Death Penalty Literature Review




Since time immemorial the debate on whether death penalty is right or not has always existed. Various scholars have often tried taking a stand on why or why not capital punishment is wrong. Pro death penalty scholars have often argued that death [penalty is needed in a society so that law and order may exist. According to Mona Lynch (2002), she looks into the topic and as to why capital punishment should not be banned. According to Lynch, capital punishment despite the cost it bears serves a role of punishing offenders. In examining the effectiveness of this punishment Lynch look at innocent victims as well as the evil (capital murderers). Often murders are likely to be put on death row and according to Lynch there is nothing wrong about punishing someone who killed another ruthlessly using the capital punishment. Most victims who have experienced the evil of crime such as their family member being killed are likely to support death penalty as compared to people who may not really understand what it feels.

According to Sethuraju R. and Sole J. in their journal titled “Understanding Death Penalty Support” they look at the debates taken by both sides. From the journal, death penalty is the most intense form of sentence one can get. With a death penalty then one is likely to have committed a very heinous crime. Those in support of the punishment have argued that death penalty helps in deterring certain crimes from happening. When a person knows the risk of committing a certain crime then they are likely to avoid it. For the abolitionist, most have argued that death penalty does not serve the role of prisons which is helping people become better. The chances of also putting an innocent man on death row are also high and once this is done, nothing much can be done. The research closely looks at the arguments that seems to arise on both sides including the fact that death penalty is an expensive mode of punishment and that money being used to punish these offenders may be channeled into something else (Sethuraju, 2016).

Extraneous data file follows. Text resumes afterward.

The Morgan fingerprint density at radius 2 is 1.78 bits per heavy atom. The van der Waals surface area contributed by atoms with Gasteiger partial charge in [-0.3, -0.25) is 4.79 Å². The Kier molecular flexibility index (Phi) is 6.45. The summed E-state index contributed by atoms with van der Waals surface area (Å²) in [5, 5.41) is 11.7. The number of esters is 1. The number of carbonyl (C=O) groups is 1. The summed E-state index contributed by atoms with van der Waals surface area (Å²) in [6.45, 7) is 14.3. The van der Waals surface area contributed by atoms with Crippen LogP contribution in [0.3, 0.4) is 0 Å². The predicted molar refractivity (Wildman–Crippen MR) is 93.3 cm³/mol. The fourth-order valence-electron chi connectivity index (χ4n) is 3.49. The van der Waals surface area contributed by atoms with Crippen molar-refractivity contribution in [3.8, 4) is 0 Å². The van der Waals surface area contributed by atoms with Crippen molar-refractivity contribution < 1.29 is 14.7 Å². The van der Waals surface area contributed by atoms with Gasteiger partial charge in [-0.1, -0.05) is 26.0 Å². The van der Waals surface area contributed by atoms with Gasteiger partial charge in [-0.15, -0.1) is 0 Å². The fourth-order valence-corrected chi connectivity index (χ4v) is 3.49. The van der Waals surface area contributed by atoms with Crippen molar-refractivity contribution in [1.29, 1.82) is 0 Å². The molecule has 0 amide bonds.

According to Gross et al (20014) the Death penalty was introduced in the United States as a legal practice used a tool of delivering justice to those who have committed is regarded as necessary to those who have committed a crime in the united states. Thus, the judicial systems developed such as the death penalty that is in contemporary society referred to as capital punishment. Although on the decline death penalty continues to arouse controversy in the justice department especially on how it is being used, its legality and how it is effective in reducing recidivism and prevent people from committing capital offenses (Gross et al 2014). The development of this review in order to be complete highlights the history of the death penalty, the reduced number of deaths penalties and the likelihood of its reducing further and further. It shows the minimal contribution of the death penalty to their main aim that is reducing the committing of capital offenses. It shows the effectiveness of the death penalty as a way to reduce the chances of one recommitting an offense. And showing how the Americans are against the constitutional provision of the death penalty as the majority of these people call for its abolishment’s. The death penalty is regarded as a practice that has come of age and that it should be banned by the federal government. The review develops a gap in the review of the death penalty as there is an impact on the families of the victims who are executed convicts, thus the need to asses psychological and mental effects.